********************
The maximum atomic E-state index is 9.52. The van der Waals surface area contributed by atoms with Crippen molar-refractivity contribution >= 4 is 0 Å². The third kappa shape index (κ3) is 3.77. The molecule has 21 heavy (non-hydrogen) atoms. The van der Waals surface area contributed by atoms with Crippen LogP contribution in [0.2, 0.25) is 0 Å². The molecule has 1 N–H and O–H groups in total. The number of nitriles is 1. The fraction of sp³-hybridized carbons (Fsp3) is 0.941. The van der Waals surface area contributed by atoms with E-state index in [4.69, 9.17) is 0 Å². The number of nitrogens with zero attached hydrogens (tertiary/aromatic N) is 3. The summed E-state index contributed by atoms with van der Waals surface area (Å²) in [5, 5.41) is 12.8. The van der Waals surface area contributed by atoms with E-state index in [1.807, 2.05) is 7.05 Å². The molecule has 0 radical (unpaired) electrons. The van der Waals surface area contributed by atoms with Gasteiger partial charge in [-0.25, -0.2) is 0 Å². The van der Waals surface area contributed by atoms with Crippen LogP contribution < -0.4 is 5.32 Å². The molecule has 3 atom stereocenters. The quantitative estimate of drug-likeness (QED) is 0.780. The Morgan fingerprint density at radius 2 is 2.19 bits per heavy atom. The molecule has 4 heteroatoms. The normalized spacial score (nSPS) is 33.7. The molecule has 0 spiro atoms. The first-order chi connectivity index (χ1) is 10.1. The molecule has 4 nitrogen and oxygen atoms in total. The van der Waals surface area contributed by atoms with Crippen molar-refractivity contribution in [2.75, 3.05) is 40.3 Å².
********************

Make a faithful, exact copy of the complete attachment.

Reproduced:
The maximum atomic E-state index is 9.52. The van der Waals surface area contributed by atoms with Crippen molar-refractivity contribution >= 4 is 0 Å². The third kappa shape index (κ3) is 3.77. The molecule has 21 heavy (non-hydrogen) atoms. The van der Waals surface area contributed by atoms with Crippen LogP contribution in [0.2, 0.25) is 0 Å². The molecule has 1 N–H and O–H groups in total. The number of nitriles is 1. The fraction of sp³-hybridized carbons (Fsp3) is 0.941. The van der Waals surface area contributed by atoms with E-state index in [4.69, 9.17) is 0 Å². The number of nitrogens with zero attached hydrogens (tertiary/aromatic N) is 3. The summed E-state index contributed by atoms with van der Waals surface area (Å²) in [5, 5.41) is 12.8. The van der Waals surface area contributed by atoms with E-state index in [1.807, 2.05) is 7.05 Å². The molecule has 0 radical (unpaired) electrons. The van der Waals surface area contributed by atoms with Gasteiger partial charge in [-0.25, -0.2) is 0 Å². The van der Waals surface area contributed by atoms with Crippen LogP contribution < -0.4 is 5.32 Å². The molecule has 3 atom stereocenters. The quantitative estimate of drug-likeness (QED) is 0.780. The Morgan fingerprint density at radius 2 is 2.19 bits per heavy atom. The molecule has 4 heteroatoms. The normalized spacial score (nSPS) is 33.7. The molecule has 0 spiro atoms. The first-order chi connectivity index (χ1) is 10.1. The molecule has 4 nitrogen and oxygen atoms in total. The van der Waals surface area contributed by atoms with Crippen molar-refractivity contribution in [2.75, 3.05) is 40.3 Å².